In the last 15 years Malaria has killed 60 times more people than AIDS. There still is no vaccine. The Fever Trail is a fascinating boat trip through the history of Malaria and those that have sought to cure it. It is a story of courage; of political machinations and personal bravery, of the New World against the Old. From the jungles of Peru to the high-tech labs in the USA, Mark Honigsbaum reveals the characters and events that, up until now, have been little more than footnotes in history. The Fever Trail starts with the hunt for the Cinchono tree, the tree that yielded the cure for Malaria, quinine. Markham, Ledger and Spruce, the trio of explorers given the task of transporting the tree to the colonies, gave most of their lives so that the world could be free of intermittent fevers.They never though that the disease would mutate.The modern pioneers no longer search out forests, or spend months on dangerous rivers. Instead they battle on in laboratories and facilities desperate to find what has eluded mankind for centuries. A cure. "[An] entertaining but sobering book...full of vivid detail" Financial Times "A serious book about a deadly diease" The Spectator "A stunning history of the hunt for a cure for malaria" Beryl Bainbridge, Books of the Year, Sunday Telegraph
In recent years, malaria has emerged as a cause célèbre for voguish philanthropists. Bill Gates, Bono, and Laura Bush are only a few of the personalities who have lent their names—and opened their pocketbooks—in hopes of curing the disease. Still, in a time when every emergent disease inspires waves of panic, why aren't we doing more to eradicate one of our oldest foes? And how does a parasitic disease that we've known how to prevent for more than a century still infect 500 million people every year, killing nearly 1 million of them? In The Fever, the journalist Sonia Shah sets out to answer these questions, delivering a timely, inquisitive chronicle of the illness and its influence on human lives. Through the centuries, she finds, we've invested our hopes in a panoply of drugs and technologies, and invariably those hopes have been dashed. From the settling of the New World to the construction of the Panama Canal, through wars and the advances of the Industrial Revolution, Shah tracks malaria's jagged ascent and the tragedies in its wake, revealing a parasite every bit as persistent as the insects that carry it. With distinguished prose and original reporting from Panama, Malawi, Cameroon, India, and elsewhere, The Fever captures the curiously fascinating, devastating history of this long-standing thorn in the side of humanity.
Negotiating the Jungle of the Intellectual Commons
Author: Eva Hemmungs Wirtén
Publisher: University of Toronto Press
Early History of the Recognition of Molecular Biochirality, by Joseph Gal, Pedro Cintas Synthesis and Chirality of Amino Acids Under Interstellar Conditions, by Chaitanya Giri, Fred Goesmann, Cornelia Meinert, Amanda C. Evans, Uwe J. Meierhenrich Chemical and Physical Models for the Emergence of Biological Homochirality, by son E. Hein, Dragos Gherase, Donna G. Blackmond Biomolecules at Interfaces: Chiral, Naturally, by Arántzazu González-Campo and David B. Amabilino Stochastic Mirror Symmetry Breaking: Theoretical Models and Simulation of Experiments, by Celia Blanco, David Hochberg Self-Assembly of Dendritic Dipeptides as a Model of Chiral Selection in Primitive Biological Systems, by Brad M. Rosen, Cécile Roche, Virgil Percec Chirality and Protein Biosynthesis, by Sindrila Dutta Banik, Nilashis Nandi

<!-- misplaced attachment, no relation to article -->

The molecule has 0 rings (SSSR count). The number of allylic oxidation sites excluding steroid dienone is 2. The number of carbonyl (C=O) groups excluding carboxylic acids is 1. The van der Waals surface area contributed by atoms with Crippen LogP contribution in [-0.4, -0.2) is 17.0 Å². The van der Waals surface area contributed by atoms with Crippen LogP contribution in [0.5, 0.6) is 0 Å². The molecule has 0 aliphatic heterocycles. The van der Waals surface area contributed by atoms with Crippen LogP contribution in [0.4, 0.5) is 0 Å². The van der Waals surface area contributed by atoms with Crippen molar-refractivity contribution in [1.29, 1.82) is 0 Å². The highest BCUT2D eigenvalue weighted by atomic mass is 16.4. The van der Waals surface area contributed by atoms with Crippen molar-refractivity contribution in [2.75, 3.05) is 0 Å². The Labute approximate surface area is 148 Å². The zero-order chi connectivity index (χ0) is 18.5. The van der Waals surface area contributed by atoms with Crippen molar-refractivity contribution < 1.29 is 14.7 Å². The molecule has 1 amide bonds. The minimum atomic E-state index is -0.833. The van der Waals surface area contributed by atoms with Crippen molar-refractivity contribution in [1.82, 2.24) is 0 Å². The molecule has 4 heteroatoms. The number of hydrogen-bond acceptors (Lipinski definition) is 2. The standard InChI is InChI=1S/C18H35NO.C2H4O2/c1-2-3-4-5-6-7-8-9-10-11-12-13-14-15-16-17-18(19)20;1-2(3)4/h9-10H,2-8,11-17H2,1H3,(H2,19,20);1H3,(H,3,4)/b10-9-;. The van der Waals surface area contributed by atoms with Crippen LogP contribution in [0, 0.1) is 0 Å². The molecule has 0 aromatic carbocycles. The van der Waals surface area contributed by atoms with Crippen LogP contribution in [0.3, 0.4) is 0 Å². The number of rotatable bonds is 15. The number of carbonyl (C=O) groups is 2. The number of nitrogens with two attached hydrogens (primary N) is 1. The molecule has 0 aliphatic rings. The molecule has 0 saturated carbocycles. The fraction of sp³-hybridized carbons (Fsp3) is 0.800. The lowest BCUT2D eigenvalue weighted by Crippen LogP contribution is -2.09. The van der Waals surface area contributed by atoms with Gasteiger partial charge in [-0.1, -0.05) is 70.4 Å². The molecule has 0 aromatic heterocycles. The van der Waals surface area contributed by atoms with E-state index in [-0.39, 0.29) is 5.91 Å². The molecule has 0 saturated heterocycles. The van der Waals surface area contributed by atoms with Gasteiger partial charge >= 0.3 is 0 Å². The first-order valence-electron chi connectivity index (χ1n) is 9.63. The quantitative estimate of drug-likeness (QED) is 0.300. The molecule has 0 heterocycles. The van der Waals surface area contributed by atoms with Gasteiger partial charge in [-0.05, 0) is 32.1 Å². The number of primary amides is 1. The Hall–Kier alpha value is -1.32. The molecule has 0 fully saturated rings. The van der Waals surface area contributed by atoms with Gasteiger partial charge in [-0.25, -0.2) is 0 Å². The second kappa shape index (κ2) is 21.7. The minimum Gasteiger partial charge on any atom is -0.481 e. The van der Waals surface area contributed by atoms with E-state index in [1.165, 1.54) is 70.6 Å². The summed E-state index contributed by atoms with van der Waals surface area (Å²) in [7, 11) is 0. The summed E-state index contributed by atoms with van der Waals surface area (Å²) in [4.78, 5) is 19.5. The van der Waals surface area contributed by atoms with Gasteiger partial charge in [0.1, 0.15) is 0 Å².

It's called "White Blaze Fever" and although you will not find the fever mentioned in any medical journal, have no doubt in your mind - it does exist and no one is immune. Only the most casual, most minute contact with the Appalachian Trail is needed to catch the fever. I now welcome you to be my vicarious hiking partner as we pursue the two-inch by six-inch white blazes from Springer Mountain, Georgia to Mount Katahdin, Maine. Through my daily journal entries - revised only a little - you will share encounters with bear, moose, snakes and other wildlife. You will feel the thrill of viewing the most magnificent vistas east of the Mississippi and come to know a unique collection of individuals guaranteed to bring a smile to your face and warmth to your heart.
Is Italy il bel paese—the beautiful country—where tourists spend their vacations looking for art, history, and scenery? Or is it a land whose beauty has been cursed by humanity’s greed and nature’s cruelty? The answer is largely a matter of narrative and the narrator’s vision of Italy. The fifteen essays in Nature and History in Modern Italy investigate that nation’s long experience in managing domesticated rather than wild natures and offer insight into these conflicting visions. Italians shaped their land in the most literal sense, producing the landscape, sculpting its heritage, embedding memory in nature, and rendering the two different visions inseparable. The interplay of Italy’s rich human history and its dramatic natural diversity is a subject with broad appeal to a wide range of readers.